Introverts. Who are they and how do we ensure they thrive in active learning classrooms? If you have ever come to the midterm point of the semester and graded a stellar paper of a student whose name you don’t recognize and who has never raised her hand in class, you may have just identified an introvert in your classroom.
In every classroom there are a significant proportion of students who would identify themselves as introverts, if they understood what that term meant. Originally conceived by Carl Jung, the concepts of introversion and extroversion have been helpful ways of understanding basic differences in human temperament (Jung, 1970). Often confused with shyness, introversion is an aspect of personality which affects how we engage in social activity and our preferences for learning. Unlike extroverts, who typically are energized by social interaction, introverts can find connecting with large groups of unfamiliar people exhausting. They may have excellent social skills and enjoy meaningful friendships, but are quite happy in their own company.
In an academic environment, introverts may prefer to work completely alone and discover their best ideas in solitude. They are likely to be comfortable in a lecture hall; listening and learning without the demands of engaging with others. But what we know about learning suggests that this passive mode of learning has its limitations, so many of us infuse our classrooms with more active learning strategies.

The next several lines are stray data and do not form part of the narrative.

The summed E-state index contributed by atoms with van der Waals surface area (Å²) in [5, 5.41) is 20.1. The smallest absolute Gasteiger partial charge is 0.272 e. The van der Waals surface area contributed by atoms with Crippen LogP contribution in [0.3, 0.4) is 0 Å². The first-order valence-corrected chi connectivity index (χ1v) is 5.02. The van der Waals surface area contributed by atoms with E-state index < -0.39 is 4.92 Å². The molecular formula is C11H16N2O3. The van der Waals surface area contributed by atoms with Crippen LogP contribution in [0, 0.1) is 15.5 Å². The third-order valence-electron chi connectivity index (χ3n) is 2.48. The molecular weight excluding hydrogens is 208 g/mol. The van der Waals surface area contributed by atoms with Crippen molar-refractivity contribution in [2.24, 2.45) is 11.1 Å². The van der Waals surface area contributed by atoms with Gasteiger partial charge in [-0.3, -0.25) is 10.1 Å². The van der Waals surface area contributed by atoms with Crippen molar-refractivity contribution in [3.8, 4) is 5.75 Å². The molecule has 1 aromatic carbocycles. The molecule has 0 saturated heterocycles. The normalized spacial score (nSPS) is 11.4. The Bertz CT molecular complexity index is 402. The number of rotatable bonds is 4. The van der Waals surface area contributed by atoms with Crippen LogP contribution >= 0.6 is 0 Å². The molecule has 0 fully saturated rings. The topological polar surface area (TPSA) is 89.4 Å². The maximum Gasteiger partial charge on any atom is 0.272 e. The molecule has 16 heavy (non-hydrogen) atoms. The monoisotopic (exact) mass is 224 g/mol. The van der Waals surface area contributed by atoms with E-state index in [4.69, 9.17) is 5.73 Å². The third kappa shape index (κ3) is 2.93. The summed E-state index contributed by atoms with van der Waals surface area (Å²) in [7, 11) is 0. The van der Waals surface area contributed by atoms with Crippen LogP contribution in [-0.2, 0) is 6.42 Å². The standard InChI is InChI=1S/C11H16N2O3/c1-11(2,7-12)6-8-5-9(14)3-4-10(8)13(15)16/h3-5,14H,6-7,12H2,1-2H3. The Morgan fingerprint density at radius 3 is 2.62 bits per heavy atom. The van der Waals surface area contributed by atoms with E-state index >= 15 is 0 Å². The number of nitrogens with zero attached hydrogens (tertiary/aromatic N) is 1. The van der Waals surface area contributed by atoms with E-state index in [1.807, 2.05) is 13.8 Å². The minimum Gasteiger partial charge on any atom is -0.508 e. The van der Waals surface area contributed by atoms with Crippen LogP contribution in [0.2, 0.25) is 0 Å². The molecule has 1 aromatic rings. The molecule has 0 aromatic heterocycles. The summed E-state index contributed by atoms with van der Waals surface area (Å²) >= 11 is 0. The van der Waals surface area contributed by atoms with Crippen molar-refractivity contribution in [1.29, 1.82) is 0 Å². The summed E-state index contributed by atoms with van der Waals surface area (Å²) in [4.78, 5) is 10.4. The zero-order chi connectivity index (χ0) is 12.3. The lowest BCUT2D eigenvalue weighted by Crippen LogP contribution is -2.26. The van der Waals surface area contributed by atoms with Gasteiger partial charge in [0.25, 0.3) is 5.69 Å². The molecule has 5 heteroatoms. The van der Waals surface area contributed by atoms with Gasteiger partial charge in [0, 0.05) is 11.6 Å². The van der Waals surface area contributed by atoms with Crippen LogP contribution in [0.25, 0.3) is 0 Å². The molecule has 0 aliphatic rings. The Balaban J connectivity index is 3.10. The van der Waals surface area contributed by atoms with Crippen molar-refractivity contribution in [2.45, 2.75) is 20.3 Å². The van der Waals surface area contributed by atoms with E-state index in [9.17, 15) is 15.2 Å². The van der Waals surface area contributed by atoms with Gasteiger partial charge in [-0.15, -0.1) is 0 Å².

So how do we respect introverts’ needs amidst all of this active learning? The very first class is an excellent time to establish participation norms and to create a classroom climate that supports introverts in their learning. An activity where students work with a partner is likely to fall within the comfort zone of even the most introverted student, and it still communicates that active participation is both an expectation and a benefit for learning. Whether it is having pairs of students review the syllabus and come up with questions for clarification, or inviting pairs to identify what they most want to learn in the course, working with a partner right from the beginning will create at least one personal contact for the introverted student who, left to his own devices, might sit through an entire semester completely on his own. … Read More